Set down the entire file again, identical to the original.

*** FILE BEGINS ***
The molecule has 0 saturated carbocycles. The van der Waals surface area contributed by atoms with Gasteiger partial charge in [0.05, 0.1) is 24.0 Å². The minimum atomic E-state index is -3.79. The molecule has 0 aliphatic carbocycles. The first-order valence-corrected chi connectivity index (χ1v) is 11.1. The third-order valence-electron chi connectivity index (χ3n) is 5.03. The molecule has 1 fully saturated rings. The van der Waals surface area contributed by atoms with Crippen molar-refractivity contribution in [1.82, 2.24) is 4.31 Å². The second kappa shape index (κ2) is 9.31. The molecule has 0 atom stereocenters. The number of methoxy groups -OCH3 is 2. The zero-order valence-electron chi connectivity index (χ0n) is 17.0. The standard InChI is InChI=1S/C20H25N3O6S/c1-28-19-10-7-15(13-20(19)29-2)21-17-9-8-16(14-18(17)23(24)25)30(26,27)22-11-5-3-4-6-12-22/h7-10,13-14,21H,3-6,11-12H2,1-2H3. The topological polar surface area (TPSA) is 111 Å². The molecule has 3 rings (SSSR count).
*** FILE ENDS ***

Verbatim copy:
The molecule has 0 saturated carbocycles. The van der Waals surface area contributed by atoms with Gasteiger partial charge in [0.05, 0.1) is 24.0 Å². The minimum atomic E-state index is -3.79. The molecule has 0 aliphatic carbocycles. The first-order valence-corrected chi connectivity index (χ1v) is 11.1. The third-order valence-electron chi connectivity index (χ3n) is 5.03. The molecule has 1 fully saturated rings. The van der Waals surface area contributed by atoms with Crippen molar-refractivity contribution in [1.82, 2.24) is 4.31 Å². The second kappa shape index (κ2) is 9.31. The molecule has 0 atom stereocenters. The number of methoxy groups -OCH3 is 2. The zero-order valence-electron chi connectivity index (χ0n) is 17.0. The standard InChI is InChI=1S/C20H25N3O6S/c1-28-19-10-7-15(13-20(19)29-2)21-17-9-8-16(14-18(17)23(24)25)30(26,27)22-11-5-3-4-6-12-22/h7-10,13-14,21H,3-6,11-12H2,1-2H3. The topological polar surface area (TPSA) is 111 Å². The molecule has 3 rings (SSSR count).